Long Creek antelope-x1For a presentation, I chose the story of the discovery of the Crooked River caldera. Until 2005, geologists considered Smith Rock, Powell Butte, and other Central Oregon landmarks as separate volcanic peaks. But then, when a real estate developer could not find adequate water, and state geologists were called in to solve the problem, they found that the structures of a giant, Yellowstone-sized caldera, 29 million years in age, restricted ground water flow—and also connected the multiple, disparate peaks into a single 25-mile-wide supervolcano. Furthermore, there are indications that Tower Mountain, not far from Long Creek, is (or was) a very similar creature that might exert control over more local ground water.
In the 24-slide, 25 minute presentation, there was not a graph to be found. Just nice photographs and (I hope) engaging information, and plenty of good questions at the end. I left with the warm thank-you-s and firm handshakes of 50 new friends, a memory of some of the best questions I’ve been asked, and the tastiest meatloaf and apple pie in memory.
As academic scientists, we too often neglect this kind of American-roots experience. On resumes, a presentation to the American Geophysical Union glistens more brightly than a talk at the Long Creek Community Hall.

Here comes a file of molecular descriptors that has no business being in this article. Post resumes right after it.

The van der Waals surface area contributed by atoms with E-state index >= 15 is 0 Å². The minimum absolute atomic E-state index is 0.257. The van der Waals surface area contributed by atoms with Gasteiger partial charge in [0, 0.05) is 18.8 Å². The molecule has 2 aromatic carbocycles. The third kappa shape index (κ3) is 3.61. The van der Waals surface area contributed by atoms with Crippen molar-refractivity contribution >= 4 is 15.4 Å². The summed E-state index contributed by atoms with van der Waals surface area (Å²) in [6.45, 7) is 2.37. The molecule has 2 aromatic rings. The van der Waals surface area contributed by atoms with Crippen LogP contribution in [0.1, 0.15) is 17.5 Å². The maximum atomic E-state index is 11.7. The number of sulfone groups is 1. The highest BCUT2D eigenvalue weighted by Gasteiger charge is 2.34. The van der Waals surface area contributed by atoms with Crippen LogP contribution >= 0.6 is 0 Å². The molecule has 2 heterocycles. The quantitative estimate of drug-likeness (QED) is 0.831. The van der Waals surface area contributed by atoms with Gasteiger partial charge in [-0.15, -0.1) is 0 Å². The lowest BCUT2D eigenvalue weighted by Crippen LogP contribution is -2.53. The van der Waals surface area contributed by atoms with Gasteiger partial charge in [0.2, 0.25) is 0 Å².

N Fork JD River-1But it shouldn’t. After all, the people who live in Long Creek are among those who have funded this research. They are more directly its beneficiaries than anyone at AGU. And they should be counted at least as equals in importance to learn about what they have paid for, and how science fits into their daily lives.
NSF has a requirement now for providing public outreach for most funded projects. Too often (but certainly, not always) this amounts to either a presentation in the school, or a graph and statistic-rich, jargon-laced, talk presented at the investigators behest, or perhaps a press release.
Science needs to refocus at least some of its outreach efforts. After all, loggers, ranchers, and urban and rural conservatives of all stripes are its bread and butter. And its meat-loaf and apple pie, too.